IgM myeloma is a rare disease, accounting for approximately 0.5% of multiple myelomas (MM). Here we report four cases of IgM multiple myeloma. Two were diagnosed in advanced clinical stages with multiple osteolytic lesions, leading to hypercalcemia in one patient. Bone marrow morphology showed a variable degree of infiltration with mainly mature plasma cells. An immunophenotypic analysis performed in one case showed expression of CD38 and monoclonal cytoplasmatic immunoglobulin. Interphase fluorescence in situ hybridization performed in one case did not reveal any aneuploidies or deletions of the retinoblastoma, P16, or P53 tumor suppressor genes. While one patient with a smoldering IgM myeloma did not need specific therapy, the others received cytotoxic treatment based on standard chemotherapy for MM. The outcomes were one stable disease, one sustained complete remission, and one progressive disease. All four patients were alive 1 year after diagnosis. One died due to progressive disease after 31 months. We conclude that IgM myeloma shares clinical and histological features with other MM rather than with Waldenström's macroglobulinemia, which is most commonly diagnosed in cases with IgM monoclonal gammopathy. Since MM and Waldenström's macroglobulinemia differ in prognosis and treatment strategies, the two disease entities should be distinguished based on clinical criteria, bone marrow morphology, and immunophenotypic analysis.
"The cells in IgM myeloma appear to be arrested at a point of maturation between that of WM and MM. Preliminary data indicate that a pattern of osteoclast-activating factor and osteoprotegerin expression similar to that observed in classic MM is present in IgM myeloma [5,9-12]. Even though the cells of origin in WM and MM are mature and heavily mutated cells, they differ in IgH gene rearrangements. "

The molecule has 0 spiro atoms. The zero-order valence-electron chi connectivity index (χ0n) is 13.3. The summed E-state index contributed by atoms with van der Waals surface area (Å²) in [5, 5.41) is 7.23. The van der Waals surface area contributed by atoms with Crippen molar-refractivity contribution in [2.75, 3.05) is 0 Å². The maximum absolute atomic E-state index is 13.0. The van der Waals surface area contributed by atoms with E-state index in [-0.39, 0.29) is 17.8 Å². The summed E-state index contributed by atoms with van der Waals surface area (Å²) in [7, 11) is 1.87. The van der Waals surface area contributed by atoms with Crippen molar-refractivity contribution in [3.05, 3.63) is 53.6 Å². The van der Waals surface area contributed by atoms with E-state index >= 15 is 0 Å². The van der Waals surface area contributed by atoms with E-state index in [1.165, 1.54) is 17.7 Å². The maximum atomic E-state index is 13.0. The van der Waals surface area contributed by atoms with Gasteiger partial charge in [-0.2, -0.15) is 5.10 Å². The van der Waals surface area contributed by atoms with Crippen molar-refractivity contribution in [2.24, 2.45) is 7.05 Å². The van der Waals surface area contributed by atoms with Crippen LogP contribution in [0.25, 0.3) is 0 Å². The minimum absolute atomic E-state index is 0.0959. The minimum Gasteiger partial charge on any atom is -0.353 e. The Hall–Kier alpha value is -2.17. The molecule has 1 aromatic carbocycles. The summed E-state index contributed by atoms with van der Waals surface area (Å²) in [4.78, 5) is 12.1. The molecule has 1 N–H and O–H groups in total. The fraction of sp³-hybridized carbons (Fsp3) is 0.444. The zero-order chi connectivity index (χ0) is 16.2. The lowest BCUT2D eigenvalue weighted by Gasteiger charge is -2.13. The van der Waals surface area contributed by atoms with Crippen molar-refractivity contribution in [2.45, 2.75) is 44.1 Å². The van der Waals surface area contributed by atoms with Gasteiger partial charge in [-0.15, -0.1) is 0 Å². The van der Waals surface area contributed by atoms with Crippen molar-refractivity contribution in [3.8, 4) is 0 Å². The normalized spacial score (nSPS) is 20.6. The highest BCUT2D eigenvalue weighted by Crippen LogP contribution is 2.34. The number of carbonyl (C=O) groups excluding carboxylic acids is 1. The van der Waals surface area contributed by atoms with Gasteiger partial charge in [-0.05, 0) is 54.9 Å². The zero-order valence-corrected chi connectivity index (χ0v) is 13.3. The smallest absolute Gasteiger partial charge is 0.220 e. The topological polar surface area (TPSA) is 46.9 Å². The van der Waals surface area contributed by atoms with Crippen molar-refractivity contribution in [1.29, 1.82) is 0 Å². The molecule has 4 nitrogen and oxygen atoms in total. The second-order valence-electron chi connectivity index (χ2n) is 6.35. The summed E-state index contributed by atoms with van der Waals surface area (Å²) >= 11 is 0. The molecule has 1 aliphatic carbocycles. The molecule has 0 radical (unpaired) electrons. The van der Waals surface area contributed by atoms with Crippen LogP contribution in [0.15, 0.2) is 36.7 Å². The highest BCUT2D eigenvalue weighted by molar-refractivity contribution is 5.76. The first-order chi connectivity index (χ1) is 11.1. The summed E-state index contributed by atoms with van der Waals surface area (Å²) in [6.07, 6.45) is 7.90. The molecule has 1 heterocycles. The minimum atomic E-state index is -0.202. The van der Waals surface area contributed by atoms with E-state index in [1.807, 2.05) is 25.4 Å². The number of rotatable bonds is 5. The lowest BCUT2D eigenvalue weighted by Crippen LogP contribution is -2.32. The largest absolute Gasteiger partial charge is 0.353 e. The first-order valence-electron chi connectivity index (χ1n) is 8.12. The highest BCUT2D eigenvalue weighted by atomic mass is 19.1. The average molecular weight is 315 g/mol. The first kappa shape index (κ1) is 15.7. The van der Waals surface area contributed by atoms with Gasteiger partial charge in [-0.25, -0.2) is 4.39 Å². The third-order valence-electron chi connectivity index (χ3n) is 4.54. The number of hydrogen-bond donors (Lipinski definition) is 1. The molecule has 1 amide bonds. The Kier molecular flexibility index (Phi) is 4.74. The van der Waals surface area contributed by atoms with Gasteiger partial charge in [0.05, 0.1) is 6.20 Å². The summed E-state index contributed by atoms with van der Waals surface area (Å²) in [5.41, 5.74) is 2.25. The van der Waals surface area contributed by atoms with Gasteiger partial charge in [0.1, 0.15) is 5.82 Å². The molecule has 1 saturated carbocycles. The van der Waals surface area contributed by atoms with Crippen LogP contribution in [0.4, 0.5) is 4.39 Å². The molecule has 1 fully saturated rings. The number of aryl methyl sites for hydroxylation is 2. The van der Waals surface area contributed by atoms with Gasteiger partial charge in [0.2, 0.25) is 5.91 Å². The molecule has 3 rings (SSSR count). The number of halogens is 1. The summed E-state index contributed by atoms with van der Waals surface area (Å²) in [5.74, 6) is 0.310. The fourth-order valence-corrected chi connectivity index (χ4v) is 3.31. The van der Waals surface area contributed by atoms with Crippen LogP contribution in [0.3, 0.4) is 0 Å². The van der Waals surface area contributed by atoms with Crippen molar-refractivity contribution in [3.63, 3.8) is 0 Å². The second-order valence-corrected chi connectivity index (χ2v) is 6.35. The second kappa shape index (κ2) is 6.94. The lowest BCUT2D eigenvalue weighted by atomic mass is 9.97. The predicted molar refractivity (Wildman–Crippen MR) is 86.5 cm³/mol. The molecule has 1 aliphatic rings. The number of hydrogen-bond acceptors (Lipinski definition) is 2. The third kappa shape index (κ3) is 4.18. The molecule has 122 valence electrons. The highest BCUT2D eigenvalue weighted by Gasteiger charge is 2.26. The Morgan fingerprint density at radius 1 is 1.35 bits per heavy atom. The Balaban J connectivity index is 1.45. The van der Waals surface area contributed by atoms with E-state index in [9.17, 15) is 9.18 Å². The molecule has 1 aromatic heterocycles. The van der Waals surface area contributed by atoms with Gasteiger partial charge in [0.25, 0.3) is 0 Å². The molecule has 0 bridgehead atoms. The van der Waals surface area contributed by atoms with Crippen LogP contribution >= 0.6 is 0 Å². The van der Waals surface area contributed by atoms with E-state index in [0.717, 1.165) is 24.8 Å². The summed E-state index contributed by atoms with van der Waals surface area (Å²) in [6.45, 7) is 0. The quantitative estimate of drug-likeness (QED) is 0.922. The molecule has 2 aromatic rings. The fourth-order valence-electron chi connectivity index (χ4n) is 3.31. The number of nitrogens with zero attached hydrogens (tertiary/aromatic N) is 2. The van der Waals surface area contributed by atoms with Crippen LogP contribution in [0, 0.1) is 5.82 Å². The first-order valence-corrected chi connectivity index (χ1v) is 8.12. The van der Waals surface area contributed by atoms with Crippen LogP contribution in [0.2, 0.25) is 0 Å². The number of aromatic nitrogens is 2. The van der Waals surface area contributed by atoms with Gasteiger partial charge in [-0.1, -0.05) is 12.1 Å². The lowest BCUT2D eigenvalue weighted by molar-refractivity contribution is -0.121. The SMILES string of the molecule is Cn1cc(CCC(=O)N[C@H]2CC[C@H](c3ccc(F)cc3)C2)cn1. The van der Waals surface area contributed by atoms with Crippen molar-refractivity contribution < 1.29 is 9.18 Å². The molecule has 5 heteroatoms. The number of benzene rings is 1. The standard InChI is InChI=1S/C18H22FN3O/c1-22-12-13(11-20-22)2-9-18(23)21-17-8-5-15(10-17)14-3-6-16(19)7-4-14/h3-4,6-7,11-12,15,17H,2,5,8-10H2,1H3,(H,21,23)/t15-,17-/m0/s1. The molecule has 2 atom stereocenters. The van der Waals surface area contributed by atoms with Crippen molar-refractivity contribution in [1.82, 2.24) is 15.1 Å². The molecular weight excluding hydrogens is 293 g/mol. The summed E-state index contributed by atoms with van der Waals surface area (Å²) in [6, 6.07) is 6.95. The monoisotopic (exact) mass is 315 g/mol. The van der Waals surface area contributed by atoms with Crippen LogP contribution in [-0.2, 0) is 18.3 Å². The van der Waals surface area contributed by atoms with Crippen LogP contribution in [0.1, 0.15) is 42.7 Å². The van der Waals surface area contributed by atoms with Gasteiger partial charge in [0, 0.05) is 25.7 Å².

[Show abstract][Hide abstract] ABSTRACT: IgM multiple myeloma is rare disorder, which has clinical, laboratory and radiological manifestations that are consistent with both multiple myeloma and Waldenstrom's macroglobulinaemia.
An 83 years Welsh lady presented with clinical and radiological features consistent with spinal cord compression. Further investigations confirmed the diagnosis of IgM multiple myeloma. Following localized radiotherapy and five courses of melphalan and prednisolone, the patient achieved partial remission of her myeloma. Later on, the patient had disease progression in the form of rising serum IgM level and the development of multiple plasmacytomas. She was treated with thalidomide, cyclophosphamide, dexamethasone and radiotherapy, which resulted in the control of her disease for one year. To our knowledge, this is the second case of IgM myeloma presenting with a plasmacytoma and the first case of IgM myeloma presenting with cord compression caused by plasmacytomas.
Unlike other types of multiple myeloma IgM myeloma is rarely complicated by plasmacytomas. However, spinal cord compression caused by plasmacytomas in this type of myeloma is extremely rare. Nevertheless, the same lines of management, e.g. cytotoxic chemotherapy and local radiotherapy that are applied to other types of myeloma can be successfully utilized.
"However, there may be a discrepancy in the production of the heavy and light chains leading to an imbalance, with an excess of free light chains – K or L – excreted in the urine (BJP). Occasionally, the transformed PCs do not secrete any Ig, a condition called non-secretory MM (Östenborg et al., 1996a; Dierlamm et al., 2002; Avet-Loiseau et al., 2003b; International Myeloma Working Group, 2003;). "
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